Police may arrest an individual when they have probable cause to believe the individual has committed a crime. United States v. Mosby, 541 F.3d 764, 768 (7th Cir. 2008). "A police officer has probable cause to arrest a person if, at the time of the arrest, the 'facts and circumstances within the officer's knowledge ... are sufficient to warrant a prudent person, or one of reasonable caution, in believing, in the circumstances shown, that the suspect has committed, is committing, or is about to commit an offense.'" Gonzalez v. City of Elgin, 578 F.3d 526, 537 (7th Cir. 2009) (quoting Michigan v. DeFillippo, 443 U.S. 31, 37 (1979)). Police may also make a brief, investigatory stop, known as a Terry stop, when they have a reasonable suspicion that criminal activity is ongoing. United States v. Swift, 220 F.3d 502, 506 (7th Cir. 2000). Reasonable suspicion, which is a lower level of suspicion than probable cause, "is 'some objective manifestation that the person stopped is, or is about to be, engaged in criminal activity.'" Id. (quoting United States v. Cortez, 449 U.S. 411, 417 (1981)).
Distinguishing between a Terry stop and an arrest is "highly fact intensive."
United States v. Stewart, 388 F.3d 1079, 1084 (7th Cir. 2004) (Stewart). The central question is "whether the nature of the restraint imposed meets the Fourth Amendment's standard of objective reasonableness." Id. (quoting United States v. Vega, 72 F.3d 507, 515 (7th Cir.1995) (Vega)). Where officers have reasonable grounds for believing that a suspect may be dangerous, handcuffs and similar restraints may be used without converting an investigatory stop into an arrest. See Stewart, 388 F.3d at 1085 (temporary detention in handcuffs and squad car of individual matching description of bank robber not an arrest where police had reason to believe that the robber was armed and dangerous); Vega, 72 F.2d at 515-16 (hour-long detention of suspect believed to be dangerous at the "outer boundaries of a permissible Terry stop").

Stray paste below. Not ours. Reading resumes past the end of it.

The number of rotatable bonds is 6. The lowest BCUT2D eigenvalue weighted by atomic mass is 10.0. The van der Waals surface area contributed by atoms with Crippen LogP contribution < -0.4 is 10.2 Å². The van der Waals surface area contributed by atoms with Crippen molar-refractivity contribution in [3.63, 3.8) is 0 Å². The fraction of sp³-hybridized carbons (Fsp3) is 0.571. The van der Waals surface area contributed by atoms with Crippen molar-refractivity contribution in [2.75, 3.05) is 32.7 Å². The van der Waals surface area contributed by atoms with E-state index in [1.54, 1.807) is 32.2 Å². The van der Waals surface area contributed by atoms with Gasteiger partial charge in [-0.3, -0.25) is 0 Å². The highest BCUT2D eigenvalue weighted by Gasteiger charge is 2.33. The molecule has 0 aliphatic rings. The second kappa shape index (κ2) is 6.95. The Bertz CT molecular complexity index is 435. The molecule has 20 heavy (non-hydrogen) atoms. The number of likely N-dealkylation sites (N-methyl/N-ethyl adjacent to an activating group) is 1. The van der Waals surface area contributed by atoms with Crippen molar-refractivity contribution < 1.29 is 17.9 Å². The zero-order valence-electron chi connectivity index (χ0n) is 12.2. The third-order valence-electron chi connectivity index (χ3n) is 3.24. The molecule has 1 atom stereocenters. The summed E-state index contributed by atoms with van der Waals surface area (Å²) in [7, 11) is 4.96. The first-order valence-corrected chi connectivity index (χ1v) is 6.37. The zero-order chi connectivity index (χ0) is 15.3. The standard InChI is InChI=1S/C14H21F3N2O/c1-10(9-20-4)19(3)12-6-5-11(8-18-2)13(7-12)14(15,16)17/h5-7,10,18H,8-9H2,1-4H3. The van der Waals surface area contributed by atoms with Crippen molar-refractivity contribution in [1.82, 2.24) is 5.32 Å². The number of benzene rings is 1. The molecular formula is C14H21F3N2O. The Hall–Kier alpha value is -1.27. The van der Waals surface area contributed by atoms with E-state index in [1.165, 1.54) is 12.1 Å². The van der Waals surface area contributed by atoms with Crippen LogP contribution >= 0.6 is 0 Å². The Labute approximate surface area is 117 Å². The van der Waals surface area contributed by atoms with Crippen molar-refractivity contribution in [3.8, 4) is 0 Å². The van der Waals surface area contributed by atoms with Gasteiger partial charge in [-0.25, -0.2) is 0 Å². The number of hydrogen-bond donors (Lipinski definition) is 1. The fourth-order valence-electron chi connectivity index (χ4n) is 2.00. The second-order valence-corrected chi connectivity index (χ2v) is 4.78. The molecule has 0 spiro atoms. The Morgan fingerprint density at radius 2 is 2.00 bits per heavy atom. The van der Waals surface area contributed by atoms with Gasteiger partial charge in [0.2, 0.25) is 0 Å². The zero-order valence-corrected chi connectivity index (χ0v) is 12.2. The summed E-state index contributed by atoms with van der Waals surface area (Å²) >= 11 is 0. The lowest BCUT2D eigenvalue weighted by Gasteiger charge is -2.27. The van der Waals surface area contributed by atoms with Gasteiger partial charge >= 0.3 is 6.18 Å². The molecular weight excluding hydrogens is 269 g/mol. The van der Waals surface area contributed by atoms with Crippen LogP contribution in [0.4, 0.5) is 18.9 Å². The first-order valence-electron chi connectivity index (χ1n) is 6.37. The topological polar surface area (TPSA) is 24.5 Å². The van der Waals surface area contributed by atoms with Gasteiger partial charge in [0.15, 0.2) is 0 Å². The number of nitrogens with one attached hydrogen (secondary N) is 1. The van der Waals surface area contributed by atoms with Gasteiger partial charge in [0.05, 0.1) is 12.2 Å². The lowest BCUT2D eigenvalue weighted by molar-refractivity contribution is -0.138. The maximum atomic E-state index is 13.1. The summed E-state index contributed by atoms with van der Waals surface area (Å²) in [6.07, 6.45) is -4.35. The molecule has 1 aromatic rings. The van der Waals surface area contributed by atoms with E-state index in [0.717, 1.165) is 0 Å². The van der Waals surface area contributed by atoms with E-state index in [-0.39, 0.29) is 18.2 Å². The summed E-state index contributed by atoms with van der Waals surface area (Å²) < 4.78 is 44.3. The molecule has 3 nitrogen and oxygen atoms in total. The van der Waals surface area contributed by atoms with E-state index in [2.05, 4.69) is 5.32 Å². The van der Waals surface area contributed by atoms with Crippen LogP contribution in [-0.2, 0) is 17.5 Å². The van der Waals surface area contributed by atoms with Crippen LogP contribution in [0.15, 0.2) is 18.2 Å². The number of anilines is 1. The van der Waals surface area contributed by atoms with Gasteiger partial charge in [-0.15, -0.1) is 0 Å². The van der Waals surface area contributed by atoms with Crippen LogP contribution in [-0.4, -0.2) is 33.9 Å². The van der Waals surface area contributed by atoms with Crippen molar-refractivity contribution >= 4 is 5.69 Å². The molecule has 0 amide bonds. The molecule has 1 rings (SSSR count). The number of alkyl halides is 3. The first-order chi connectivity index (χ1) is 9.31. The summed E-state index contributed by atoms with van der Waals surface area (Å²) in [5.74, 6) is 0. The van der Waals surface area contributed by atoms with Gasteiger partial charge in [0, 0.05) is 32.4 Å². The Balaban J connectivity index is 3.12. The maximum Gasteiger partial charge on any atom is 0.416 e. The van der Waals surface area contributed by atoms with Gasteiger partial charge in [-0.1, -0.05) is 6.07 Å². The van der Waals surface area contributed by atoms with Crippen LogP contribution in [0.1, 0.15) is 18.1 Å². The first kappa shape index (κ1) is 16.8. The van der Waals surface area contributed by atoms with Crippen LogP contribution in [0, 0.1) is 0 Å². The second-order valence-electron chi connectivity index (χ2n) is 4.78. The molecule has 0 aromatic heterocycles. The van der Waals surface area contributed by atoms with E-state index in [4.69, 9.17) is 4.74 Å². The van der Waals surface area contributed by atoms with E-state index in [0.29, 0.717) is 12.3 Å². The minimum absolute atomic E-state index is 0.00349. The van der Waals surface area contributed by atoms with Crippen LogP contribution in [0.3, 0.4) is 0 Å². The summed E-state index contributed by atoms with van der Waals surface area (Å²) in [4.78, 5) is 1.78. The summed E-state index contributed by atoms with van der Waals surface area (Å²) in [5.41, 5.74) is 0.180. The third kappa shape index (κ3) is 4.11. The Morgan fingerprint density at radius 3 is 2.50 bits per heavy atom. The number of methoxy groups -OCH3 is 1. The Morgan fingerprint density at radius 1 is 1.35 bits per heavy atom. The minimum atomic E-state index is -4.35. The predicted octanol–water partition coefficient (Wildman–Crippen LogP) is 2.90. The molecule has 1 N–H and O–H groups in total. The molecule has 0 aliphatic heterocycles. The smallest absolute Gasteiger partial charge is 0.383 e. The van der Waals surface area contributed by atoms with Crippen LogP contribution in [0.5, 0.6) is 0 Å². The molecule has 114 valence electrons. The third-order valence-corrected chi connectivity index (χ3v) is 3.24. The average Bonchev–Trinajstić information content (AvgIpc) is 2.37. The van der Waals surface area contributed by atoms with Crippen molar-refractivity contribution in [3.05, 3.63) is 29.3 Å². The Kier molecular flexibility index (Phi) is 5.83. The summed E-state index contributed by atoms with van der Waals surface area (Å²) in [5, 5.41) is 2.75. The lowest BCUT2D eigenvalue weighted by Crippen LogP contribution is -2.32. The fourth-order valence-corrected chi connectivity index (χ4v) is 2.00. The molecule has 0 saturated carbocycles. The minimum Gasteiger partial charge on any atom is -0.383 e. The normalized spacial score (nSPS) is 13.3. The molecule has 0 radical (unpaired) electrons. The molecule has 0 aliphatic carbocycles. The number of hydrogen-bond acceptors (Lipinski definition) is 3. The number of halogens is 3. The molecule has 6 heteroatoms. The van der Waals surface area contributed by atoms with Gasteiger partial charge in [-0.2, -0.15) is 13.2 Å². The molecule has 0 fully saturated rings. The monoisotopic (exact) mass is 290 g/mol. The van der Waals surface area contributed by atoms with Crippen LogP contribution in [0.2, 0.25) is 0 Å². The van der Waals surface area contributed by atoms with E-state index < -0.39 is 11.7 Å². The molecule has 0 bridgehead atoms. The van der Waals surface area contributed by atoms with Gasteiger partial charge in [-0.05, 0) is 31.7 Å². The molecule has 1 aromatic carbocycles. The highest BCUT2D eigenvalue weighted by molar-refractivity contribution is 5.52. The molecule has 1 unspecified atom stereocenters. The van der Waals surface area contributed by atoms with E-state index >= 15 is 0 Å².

Here, Officer Stanley was justified in his initial stop of Ramos. Ramos matched some of the factors in the description of the second intruder, i.e., a Hispanic male, wearing a red shirt, young enough to appear to be in his 20s. Furthermore, Ramos was found at the address where Stanley had been told the second intruder lived. Stanley's continued detention of Ramos was also reasonable, even after Ramos produced his identification. At that point, Stanley knew that Ramos's first name was Pedro, not "Jose," and that Ramos was 6'1", not 5'2". However, that Ramos's sex, age, race, clothing, and location where he was found matched those characteristics of the second intruder justified the continued brief detention until Garcia arrived.
Finally, Stanley was justified in handcuffing Ramos and placing him in the back of a police car. Stanley had reason to believe that Ramos had recently been involved in a felony burglary and could have been carrying a weapon. Furthermore, Stanley had been told that the second intruder was a member of the Saints street gang. This and Ramos's considerable size (6'1" and 320 pounds) made Stanley's detention of Ramos while handcuffed reasonable given the totality of the circumstances confronting that officer.
Thus, Stanley's detention of Ramos prior to Garcia's arrival and identification of Ramos was not an arrest but, rather, a justifiable Terry stop. Stanley is therefore entitled to summary judgment on Ramos's false-arrest claim.